If hard-to-read fonts promote better recall, does frequent and conscious change promote better ability to accept change?

03 July 2012

We live in a world of constant change.  Some individuals adapt quickly to change while others allow change – whether at work or in their personal lives – to  completely disrupt their lives.  This aspect alone keeps change management consultants, counselors and medical personnel in business. 

In a recent Harvard Business Review interview (Harvard Business Review, March 2012, page 32), author Daniel Oppenheimer, found despite what we are taught; that is, to focus our written presentations with easy to read font, whether it be color or size, may not be the best strategy if we want our audience to actually recall the information.  Although the findings of this work are counterintuitive, they make sense.  If the font is more difficult to read because of the size, color or just different than what we typically are accustomed, readers are forced to slow down and read more carefully which, in the end, increases recall and comprehension. When readers experience disfluency, or something difficult to read or comprehend, confidence levels decline and this (alone) causes them to focus on processing what they are reading even more so.   

What do hard-to-read fonts have to do with change in an organization?

In this day and time, organizations are acquired, purchased, and merged together. in an effort to maintain or leverage their place in the competitive market.  Unfortunately, when an organization experiences a major change, it’s not uncommon to lose key individuals who are instrumental to its success.  Although seemingly different than the difficult to read font to increase focus and processing, is it really that different?  Using the same principle of changing from the norm to improve understanding:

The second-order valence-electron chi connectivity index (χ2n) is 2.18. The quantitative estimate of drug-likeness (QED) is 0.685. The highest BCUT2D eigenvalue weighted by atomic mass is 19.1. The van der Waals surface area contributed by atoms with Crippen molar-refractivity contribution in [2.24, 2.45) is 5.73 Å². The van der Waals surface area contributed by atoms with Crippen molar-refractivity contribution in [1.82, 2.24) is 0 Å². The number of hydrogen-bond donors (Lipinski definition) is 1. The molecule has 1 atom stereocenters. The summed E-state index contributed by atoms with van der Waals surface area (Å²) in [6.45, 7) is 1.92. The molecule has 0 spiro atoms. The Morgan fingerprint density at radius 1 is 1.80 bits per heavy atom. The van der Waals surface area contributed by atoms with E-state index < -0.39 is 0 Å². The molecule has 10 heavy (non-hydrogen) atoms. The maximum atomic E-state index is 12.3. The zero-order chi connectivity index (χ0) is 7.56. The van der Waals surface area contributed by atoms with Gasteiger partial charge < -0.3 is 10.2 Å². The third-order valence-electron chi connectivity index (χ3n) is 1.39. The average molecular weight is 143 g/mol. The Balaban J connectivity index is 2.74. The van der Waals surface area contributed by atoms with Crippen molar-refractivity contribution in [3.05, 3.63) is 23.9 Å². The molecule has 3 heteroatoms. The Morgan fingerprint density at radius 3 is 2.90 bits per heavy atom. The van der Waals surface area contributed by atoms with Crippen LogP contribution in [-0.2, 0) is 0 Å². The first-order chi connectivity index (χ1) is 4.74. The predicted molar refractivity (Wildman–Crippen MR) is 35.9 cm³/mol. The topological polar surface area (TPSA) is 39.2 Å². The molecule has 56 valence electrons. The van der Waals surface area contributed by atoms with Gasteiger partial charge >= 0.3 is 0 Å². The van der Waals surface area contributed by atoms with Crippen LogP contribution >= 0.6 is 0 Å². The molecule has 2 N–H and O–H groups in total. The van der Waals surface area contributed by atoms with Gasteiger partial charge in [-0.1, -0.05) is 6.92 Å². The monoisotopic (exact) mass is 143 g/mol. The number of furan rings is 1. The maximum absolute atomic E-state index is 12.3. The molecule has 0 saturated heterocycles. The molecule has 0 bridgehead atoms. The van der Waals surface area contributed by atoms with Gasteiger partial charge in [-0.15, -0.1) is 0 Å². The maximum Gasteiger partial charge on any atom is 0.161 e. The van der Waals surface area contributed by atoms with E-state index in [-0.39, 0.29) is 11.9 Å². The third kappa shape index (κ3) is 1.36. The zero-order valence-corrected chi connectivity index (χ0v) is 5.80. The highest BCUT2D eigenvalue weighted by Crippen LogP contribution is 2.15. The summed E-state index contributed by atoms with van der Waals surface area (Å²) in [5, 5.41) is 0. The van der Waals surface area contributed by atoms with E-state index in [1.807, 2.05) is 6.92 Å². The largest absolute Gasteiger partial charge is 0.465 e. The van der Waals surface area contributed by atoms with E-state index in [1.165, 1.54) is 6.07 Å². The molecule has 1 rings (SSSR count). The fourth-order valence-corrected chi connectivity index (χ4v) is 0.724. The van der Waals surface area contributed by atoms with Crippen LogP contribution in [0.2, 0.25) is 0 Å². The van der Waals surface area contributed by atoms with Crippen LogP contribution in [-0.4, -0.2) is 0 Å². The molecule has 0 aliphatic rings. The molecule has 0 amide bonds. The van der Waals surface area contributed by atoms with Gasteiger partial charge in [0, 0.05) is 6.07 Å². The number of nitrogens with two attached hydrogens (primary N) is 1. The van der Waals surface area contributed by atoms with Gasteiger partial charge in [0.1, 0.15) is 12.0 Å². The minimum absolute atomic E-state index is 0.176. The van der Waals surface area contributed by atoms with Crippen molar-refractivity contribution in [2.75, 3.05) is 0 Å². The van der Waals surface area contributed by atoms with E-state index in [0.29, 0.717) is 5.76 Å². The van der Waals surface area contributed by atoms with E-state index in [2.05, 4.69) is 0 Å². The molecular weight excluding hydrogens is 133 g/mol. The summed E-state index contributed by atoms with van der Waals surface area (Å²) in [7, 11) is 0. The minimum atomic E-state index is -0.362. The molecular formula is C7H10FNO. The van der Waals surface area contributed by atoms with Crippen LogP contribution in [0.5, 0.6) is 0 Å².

• If organizations consciously inflict more frequent change, will employees’ confidence levels decline initially but ultimately, become more confident in dealing effectively with change? 
  • Will inducing more frequent change in the workforce (whether it is a change in organizational structure or simple process) prevent complacency or improve resiliency?
  • Will inducing more frequent change in the workforce cause an overload of change; therefore producing an ineffective work environment risking loss of key personnel?

What questions do you face at your organization as it relates to change? If you have questions about the best ways to best manage change, send us your questions in the comments and we’ll answer them.